You have returned to work after working from the relaxing environment of your home for months and you feel a little slothful, and not at your top speed. Well, poor ventilation and air quality due to pollution might be the crux of the issue.
A new study by scientists at Harvard has found that the air quality inside an office can have a significant impact on employees' cognitive function, including response times and ability to focus.
"We have a huge body of research on the exposure to outdoor pollution, but we spend 90% of our time indoors," Jose Guillermo Cedeno Laurent, a research fellow and lead author of the paper published Thursday in Environmental Research Letters, told Agence France-Presse (AFP).
The limited amount of prior studies on indoor settings had focused on measures like thermal comfort and satisfaction, rather than on cognitive outcomes, he added.
Cedeno Laurent and colleagues designed a study that followed 302 office workers across six countries – China, India, Mexico, Thailand, the United States of America, and the United Kingdom – over a period of a year.
It ended in March 2020 when the COVID-19 pandemic brought global lockdowns.
All participants were aged between 18 and 65, worked at least three days in an office building, and had a permanent workstation within the office.
Their workspaces were fitted with an environmental sensor to monitor real-time concentrations of fine particulate matter 2.5 micrometers and smaller, PM2.5, as well as carbon dioxide, temperature, and relative humidity.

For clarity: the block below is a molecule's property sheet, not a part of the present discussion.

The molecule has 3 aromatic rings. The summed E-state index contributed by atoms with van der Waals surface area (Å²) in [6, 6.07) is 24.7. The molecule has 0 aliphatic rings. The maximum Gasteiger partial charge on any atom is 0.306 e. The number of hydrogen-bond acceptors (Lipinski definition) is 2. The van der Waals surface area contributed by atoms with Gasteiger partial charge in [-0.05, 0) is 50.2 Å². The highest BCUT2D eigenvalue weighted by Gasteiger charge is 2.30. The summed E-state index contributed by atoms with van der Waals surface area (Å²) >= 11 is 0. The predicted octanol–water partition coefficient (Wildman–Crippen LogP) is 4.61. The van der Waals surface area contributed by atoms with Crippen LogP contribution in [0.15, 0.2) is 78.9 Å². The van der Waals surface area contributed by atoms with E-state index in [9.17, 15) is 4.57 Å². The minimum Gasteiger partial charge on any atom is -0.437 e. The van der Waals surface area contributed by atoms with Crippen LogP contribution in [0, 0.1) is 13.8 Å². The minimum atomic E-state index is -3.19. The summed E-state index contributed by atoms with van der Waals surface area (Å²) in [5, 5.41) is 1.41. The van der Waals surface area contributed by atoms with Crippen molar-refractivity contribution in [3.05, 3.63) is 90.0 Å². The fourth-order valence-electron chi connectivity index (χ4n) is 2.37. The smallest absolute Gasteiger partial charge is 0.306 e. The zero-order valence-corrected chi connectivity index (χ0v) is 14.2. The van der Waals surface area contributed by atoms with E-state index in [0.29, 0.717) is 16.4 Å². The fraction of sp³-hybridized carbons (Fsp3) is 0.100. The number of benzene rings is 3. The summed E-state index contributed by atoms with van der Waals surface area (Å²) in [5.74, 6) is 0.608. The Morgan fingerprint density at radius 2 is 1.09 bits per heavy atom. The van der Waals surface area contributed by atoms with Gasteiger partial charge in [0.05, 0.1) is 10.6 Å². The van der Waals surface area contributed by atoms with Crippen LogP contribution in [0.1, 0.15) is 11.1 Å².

The participants were given a custom-designed app on their phones to carry out the cognitive tests. They were prompted to take the tests at prescheduled times or when the sensors detected PM2.5 and CO2 levels that fell below or exceeded certain thresholds.
CO2 concentrations serve as a proxy for ventilation levels. Outside, concentrations are around 400 parts per million (ppm), while 1000 ppm is cited as an upper limit for indoors.
There were two tests. The first required employees to correctly identify the color of displayed words that spelled out another color.
This evaluated cognitive speed and the ability to focus on relevant stimuli when irrelevant stimuli are being presented.
The second test involved basic addition and subtraction with two-digit-long numbers, to assess cognitive speed and working memory.
Results showed that an increase of 10 micrograms per cubic meter of PM2.5 led to about a 1% reduction in response times to both tests, and more than a 1% reduction in accuracy.
For a frame of reference, the outdoor PM2.5 levels in the U.S. capital Washington were 13.9 micrograms per cubic meter on Thursday, according to the IQAir tracking site, while it was 42 micrograms per cubic meter in New Delhi.
In terms of CO2, an increase of 500 ppm, which is not an unusual level of variation, led to a more than 1% drop in response times, and more than 2% drop in accuracy across both tests.
The research comes as U.S. Congress is poised to pass an infrastructure package, and Cedeno Laurent argues now is the time to plan for energy-efficient, high-performance buildings that provide the right amount of ventilation and air filtration.
While past studies have shown that prolonged exposure to PM2.5 inflames the central nervous system and crosses the blood-brain barrier to cause long-term neurodegenerative disease, this is the first to show short-term effects, he added.
For employees returning to in-person office work, there are some solutions.
Opening a window is one, said Cedeno Laurent. If the outdoor air quality isn't good, upgrading the building's filtration systems or adding high quality portable air cleaners are good ideas.
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